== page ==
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Gil-galad was an Elven-king...

by admin last modified Feb 23, 2012 09:45 AM
Author: Michael Martinez Published on: August 4, 2000 Related Subject(s): Gil-galad (Fictitious character) , Tolkien, J. R. R. (John Ronald Reuel), 1892-1973 -- Characters , Tolkien, J. R. R. (John Ronald Reuel), 1892-1973. Silmarillion -- Miscellanea And that is where we all agree. Gil-galad's ancestry hasn't yet become a nuclear topic among Tolkien fans, but time will tell if it does. As little information as we have on Tolkien's most famous Noldorin king, people have found reason to write huge editorials about him (and I'm no exception).

Who was Gil-galad's father, Fingon or Orodreth? J.R.R. Tolkien says Orodreth, but millions of fans seem to disagree with him. After all, The Silmarillion says it was Fingon. "That Gil-galad was the son of Fingon (The Silmarillion p. 154) derives from the late note pencilled on the manuscript of [Grey Annals] ($157)," Christopher Tolkien tells us in The War of the Jewels (p. 243 of my Houghton Mifflin edition), "stating that when Fingon became King of the Noldor on the death of Fingolfin his young son (?Findor) [sic] Gilgalad he sent to the Havens. But this, adopted after much hesitation, was not in fact by any means the last of my father's speculations."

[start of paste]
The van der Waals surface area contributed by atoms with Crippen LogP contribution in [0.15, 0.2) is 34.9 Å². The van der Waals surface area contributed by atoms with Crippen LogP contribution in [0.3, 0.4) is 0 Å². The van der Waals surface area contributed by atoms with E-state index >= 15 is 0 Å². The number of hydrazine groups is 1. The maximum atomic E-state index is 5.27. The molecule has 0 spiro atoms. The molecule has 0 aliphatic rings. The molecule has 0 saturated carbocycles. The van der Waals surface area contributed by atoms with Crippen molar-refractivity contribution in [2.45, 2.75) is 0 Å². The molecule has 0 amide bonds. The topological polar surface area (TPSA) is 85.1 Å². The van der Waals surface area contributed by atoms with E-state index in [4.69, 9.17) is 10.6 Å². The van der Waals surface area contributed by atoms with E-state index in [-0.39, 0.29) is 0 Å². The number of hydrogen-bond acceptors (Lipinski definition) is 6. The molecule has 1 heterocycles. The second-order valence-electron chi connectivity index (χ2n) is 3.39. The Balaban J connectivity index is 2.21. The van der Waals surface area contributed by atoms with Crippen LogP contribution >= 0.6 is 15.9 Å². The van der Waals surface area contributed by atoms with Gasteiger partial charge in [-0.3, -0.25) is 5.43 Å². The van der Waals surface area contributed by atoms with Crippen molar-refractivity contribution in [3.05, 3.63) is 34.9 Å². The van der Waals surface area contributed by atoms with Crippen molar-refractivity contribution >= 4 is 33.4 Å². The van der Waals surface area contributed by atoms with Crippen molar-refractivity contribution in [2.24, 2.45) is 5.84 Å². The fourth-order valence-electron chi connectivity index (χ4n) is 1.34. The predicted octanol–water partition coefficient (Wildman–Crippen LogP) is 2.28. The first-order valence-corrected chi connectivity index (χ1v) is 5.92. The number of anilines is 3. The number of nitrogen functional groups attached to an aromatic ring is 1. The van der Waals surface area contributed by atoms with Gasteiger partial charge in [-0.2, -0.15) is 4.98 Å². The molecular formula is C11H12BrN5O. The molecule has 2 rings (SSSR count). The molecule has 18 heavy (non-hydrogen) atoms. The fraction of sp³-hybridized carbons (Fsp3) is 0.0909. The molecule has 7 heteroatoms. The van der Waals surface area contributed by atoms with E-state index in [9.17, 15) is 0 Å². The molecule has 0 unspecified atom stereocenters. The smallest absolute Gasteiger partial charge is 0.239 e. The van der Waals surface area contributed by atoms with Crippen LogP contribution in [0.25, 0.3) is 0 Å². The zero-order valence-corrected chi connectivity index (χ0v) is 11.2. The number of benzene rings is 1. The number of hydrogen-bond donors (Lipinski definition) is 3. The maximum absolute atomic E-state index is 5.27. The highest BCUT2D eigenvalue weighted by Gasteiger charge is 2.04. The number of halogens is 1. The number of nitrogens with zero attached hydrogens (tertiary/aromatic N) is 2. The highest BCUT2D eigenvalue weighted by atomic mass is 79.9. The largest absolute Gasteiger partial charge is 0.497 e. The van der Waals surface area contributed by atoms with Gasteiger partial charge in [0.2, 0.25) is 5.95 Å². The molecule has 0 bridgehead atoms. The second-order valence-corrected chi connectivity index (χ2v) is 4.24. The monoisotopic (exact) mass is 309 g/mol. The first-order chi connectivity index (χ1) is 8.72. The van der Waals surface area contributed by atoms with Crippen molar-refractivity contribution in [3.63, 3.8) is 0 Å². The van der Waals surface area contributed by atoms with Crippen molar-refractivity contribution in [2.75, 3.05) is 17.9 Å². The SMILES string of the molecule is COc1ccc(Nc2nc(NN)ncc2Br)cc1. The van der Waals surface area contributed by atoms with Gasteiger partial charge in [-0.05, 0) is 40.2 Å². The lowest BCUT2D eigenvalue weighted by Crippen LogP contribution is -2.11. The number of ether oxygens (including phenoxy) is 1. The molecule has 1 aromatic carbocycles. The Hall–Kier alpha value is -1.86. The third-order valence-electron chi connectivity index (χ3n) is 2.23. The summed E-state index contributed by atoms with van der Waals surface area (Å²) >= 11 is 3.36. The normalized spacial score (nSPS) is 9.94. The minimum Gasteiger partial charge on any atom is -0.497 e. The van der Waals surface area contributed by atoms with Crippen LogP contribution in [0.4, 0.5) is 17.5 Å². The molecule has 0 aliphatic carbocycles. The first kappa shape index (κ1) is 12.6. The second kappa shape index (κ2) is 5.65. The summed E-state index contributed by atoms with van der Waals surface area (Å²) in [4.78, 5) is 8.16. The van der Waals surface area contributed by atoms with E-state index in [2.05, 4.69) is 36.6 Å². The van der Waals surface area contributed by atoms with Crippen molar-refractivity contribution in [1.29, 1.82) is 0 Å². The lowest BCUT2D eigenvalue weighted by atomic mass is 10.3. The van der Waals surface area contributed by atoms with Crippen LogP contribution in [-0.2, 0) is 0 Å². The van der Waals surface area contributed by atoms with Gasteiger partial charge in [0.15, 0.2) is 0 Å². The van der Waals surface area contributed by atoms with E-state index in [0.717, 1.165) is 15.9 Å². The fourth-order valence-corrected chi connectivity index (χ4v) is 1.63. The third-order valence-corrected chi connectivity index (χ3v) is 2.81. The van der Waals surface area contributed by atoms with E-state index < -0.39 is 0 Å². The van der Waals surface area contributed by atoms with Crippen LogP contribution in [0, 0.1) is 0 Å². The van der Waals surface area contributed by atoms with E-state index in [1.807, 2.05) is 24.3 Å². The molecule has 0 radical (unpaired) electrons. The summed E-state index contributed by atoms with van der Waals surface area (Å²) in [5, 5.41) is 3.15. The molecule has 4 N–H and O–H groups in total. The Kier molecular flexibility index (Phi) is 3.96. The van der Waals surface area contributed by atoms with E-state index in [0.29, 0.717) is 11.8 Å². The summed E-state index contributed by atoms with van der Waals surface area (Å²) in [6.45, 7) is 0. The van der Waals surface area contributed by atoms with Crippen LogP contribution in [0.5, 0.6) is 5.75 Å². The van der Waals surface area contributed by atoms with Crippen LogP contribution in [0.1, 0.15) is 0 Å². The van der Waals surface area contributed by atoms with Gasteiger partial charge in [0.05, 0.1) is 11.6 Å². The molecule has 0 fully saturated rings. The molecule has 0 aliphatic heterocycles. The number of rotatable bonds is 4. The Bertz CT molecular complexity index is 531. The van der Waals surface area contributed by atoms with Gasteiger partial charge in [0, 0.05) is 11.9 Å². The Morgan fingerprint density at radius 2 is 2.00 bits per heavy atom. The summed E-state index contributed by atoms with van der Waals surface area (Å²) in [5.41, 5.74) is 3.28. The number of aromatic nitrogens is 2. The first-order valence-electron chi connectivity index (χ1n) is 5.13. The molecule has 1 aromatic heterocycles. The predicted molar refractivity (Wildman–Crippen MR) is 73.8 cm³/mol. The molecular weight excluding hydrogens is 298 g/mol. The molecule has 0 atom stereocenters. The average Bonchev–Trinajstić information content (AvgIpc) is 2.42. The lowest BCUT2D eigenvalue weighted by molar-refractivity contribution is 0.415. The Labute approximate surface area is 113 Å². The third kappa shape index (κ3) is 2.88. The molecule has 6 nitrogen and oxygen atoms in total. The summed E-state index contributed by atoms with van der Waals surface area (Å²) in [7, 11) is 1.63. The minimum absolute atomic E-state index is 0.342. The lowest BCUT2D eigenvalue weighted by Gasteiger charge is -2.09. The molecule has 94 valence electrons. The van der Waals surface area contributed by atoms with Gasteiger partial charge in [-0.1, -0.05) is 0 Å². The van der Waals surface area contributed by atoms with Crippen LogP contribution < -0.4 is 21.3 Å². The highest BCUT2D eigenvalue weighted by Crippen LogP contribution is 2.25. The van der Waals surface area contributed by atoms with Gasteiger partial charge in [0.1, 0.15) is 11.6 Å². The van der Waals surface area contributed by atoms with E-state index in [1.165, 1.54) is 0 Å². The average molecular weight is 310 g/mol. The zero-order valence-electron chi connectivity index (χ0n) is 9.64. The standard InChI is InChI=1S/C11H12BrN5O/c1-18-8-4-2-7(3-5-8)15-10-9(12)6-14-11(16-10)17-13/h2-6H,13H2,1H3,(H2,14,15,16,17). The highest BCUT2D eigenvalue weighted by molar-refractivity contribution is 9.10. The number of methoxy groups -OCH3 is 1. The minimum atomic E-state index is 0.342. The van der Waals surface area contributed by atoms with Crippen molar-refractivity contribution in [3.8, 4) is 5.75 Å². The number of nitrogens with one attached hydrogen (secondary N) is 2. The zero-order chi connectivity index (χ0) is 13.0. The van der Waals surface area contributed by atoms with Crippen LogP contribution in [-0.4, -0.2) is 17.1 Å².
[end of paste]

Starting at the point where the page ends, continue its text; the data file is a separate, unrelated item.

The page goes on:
This tantalizing hint fired the first of the Gil-galad debates. If Fingon wasn't his father, and Finrod Felagund couldn't be (earlier discussion showed that idea had been abandoned), then who was the father of Gil-galad? Some people stood squarely by The Silmarillion, stating it must be canon, as it was faithfully produced by Christopher Tolkien according to his father's wishes. But this is not true.

Elsewhere in The War of the Jewels, and in several other volumes of The History of Middle-earth, Christopher points out where he departed from his father's vision (mostly through inadequate research, given that he was working under pressure and didn't have access to all of his father's papers). In particular, he says of "The Ruin of Doriath" that:

To have included ["The Wanderings of Hurin" in The Silmarillion], as it seemed to me, would have entailed a huge reduction, indeed an entire re-telling of a kind that I did not wish to undertake; and since the story is intricate I was afraid that this would produce a dense tangle of narrative statement with all the subtlety gone, and abobe all that it would diminish the fearful figure of the old man, the great hero, Thalion the Steadfast, furthering still the purposes of Morgoth, as he was doomed to do. But it seems to me now, many years later, to have been an excessive tampering with my father's actual thought and intention: thus raising the question, whether the attempt to make a unified Silmarillion should have been embarked on.

In a further explanation of how "The Ruin of Doriath" was written later in the book, Christopher says: